“A Letter of Intent has been negotiated which makes clear that a new contract, to be signed this Spring, will ensure that the local NHS has control over whether to introduce Lorenzo. The agreement we have negotiated gives choice to Trusts about taking this software, rather than imposing the decision on NHS organisations.”

From: http://www.telegraph.co.uk/IT-firm-behind-unworkable-NHS-database-keeps-IT-deal

BMA calls for ‘active stand’ against health bill

Family doctors must take an “active stand” against the Government’s health reforms by preventing private firms from controlling NHS budgets, the British Medical Association has warned.BMA calls for 'active stand' against health billThe call-to-arms is contained in a strongly-worded letter from the BMA to 22,000 general practitioners, which argues the Health and Social Care Bill will be “irreversibly damaging to the NHS”.

It marks a move from the BMA opposing the Health and Social Care Bill to advising members to do something about it, if it receives Royal Assent.

The letter, by Dr Laurance Buckman, chair of the BMA’s GPs’ committee, describes the Bill as “complex, incoherent and not fit for purpose”.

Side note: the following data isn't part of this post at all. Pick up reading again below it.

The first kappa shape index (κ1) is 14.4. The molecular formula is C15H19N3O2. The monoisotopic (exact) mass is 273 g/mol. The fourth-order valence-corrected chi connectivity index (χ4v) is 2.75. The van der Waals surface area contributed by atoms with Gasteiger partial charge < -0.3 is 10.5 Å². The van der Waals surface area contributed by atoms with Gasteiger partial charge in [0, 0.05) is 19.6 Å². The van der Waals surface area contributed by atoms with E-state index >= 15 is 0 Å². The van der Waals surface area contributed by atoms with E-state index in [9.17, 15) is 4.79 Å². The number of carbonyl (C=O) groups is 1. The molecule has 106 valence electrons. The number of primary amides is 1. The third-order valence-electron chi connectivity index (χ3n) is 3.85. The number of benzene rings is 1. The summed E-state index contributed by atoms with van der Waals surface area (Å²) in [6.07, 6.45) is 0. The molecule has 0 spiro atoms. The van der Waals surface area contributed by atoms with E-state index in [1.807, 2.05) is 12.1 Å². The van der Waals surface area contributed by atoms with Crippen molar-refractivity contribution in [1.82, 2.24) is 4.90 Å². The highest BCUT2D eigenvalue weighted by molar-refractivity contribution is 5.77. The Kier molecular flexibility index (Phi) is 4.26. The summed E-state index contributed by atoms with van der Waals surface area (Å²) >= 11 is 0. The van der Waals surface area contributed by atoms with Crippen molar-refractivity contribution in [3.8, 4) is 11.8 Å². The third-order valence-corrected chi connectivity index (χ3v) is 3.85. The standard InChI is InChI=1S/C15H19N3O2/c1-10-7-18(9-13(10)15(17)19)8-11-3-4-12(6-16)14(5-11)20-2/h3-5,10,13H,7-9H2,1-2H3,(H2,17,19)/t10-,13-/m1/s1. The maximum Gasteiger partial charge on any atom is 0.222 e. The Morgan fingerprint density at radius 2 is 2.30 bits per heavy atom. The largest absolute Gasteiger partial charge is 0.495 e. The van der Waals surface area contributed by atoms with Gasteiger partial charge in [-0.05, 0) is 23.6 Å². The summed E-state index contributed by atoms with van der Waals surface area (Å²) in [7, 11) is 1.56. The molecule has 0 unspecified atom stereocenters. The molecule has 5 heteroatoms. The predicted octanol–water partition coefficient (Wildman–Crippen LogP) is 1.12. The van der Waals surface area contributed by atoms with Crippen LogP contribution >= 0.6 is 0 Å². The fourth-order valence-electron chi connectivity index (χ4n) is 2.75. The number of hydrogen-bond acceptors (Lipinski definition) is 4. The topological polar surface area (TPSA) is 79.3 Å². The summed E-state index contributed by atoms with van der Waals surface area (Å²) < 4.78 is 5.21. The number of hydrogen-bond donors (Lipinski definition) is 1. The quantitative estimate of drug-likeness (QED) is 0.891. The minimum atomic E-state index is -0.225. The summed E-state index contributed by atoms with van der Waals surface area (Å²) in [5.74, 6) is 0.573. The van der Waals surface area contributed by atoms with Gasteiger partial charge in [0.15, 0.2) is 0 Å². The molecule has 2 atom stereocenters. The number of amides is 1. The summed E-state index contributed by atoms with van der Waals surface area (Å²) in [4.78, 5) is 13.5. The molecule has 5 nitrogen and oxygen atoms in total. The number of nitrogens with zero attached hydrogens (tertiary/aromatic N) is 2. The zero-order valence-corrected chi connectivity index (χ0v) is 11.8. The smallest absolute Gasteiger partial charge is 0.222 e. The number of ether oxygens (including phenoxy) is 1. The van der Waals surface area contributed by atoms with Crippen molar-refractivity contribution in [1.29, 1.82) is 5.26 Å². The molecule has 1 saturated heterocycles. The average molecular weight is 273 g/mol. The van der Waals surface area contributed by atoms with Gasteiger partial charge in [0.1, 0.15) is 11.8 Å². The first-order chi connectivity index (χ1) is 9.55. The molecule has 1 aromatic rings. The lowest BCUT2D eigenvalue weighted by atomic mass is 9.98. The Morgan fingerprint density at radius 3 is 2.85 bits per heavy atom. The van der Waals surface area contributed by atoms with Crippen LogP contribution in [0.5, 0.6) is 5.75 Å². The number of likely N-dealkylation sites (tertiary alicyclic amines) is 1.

It warns the legislation will be “almost impossible to implement successfully, given widespread opposition across the NHS workforce”.

Dr Buckman argued the reforms “will be irreversibly damaging to the NHS as a public service, converting it into a competitive marketplace that will widen health inequalities and be detrimental to patient care”, and “could cause irreparable damage to the relationship between GPs and their patients”.

Although stronger in tone than previous criticisms the BMA has made, the statements in the letter do not change the union’s position. It moved to a position of total opposition last November.

However, Dr Buckman also called for GPs to act if the Bill becomes law.

Doctors have become increasingly concerned about the role of private firms in running clinical commissioning groups (CCGs), which will be responsible for buying services for the NHS. These will control about two-thirds of the service’s £100+ billion budget.

The Bill contains provisions for private firms to become involved in CCGs, with the Government arguing they will just provide back-office support.